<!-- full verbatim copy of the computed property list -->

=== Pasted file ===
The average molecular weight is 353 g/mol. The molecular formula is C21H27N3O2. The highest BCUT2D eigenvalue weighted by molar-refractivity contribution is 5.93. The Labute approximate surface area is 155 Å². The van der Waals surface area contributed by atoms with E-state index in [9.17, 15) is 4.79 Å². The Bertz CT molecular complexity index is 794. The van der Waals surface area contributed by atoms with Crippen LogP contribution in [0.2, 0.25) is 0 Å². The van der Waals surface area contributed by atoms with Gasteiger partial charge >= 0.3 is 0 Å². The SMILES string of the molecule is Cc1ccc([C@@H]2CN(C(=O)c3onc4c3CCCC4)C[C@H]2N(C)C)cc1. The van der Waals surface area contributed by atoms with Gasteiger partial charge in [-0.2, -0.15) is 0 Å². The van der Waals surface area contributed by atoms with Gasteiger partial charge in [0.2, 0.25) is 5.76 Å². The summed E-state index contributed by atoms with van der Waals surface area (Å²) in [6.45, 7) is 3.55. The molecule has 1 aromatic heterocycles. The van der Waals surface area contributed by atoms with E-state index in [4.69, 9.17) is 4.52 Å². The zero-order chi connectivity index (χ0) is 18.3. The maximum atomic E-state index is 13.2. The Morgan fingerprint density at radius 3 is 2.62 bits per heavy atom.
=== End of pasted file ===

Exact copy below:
The average molecular weight is 353 g/mol. The molecular formula is C21H27N3O2. The highest BCUT2D eigenvalue weighted by molar-refractivity contribution is 5.93. The Labute approximate surface area is 155 Å². The van der Waals surface area contributed by atoms with E-state index in [9.17, 15) is 4.79 Å². The Bertz CT molecular complexity index is 794. The van der Waals surface area contributed by atoms with Crippen LogP contribution in [0.2, 0.25) is 0 Å². The van der Waals surface area contributed by atoms with Gasteiger partial charge >= 0.3 is 0 Å². The SMILES string of the molecule is Cc1ccc([C@@H]2CN(C(=O)c3onc4c3CCCC4)C[C@H]2N(C)C)cc1. The van der Waals surface area contributed by atoms with Gasteiger partial charge in [-0.2, -0.15) is 0 Å². The van der Waals surface area contributed by atoms with Gasteiger partial charge in [0.2, 0.25) is 5.76 Å². The summed E-state index contributed by atoms with van der Waals surface area (Å²) in [6.45, 7) is 3.55. The molecule has 1 aromatic heterocycles. The van der Waals surface area contributed by atoms with E-state index in [4.69, 9.17) is 4.52 Å². The zero-order chi connectivity index (χ0) is 18.3. The maximum atomic E-state index is 13.2. The Morgan fingerprint density at radius 3 is 2.62 bits per heavy atom.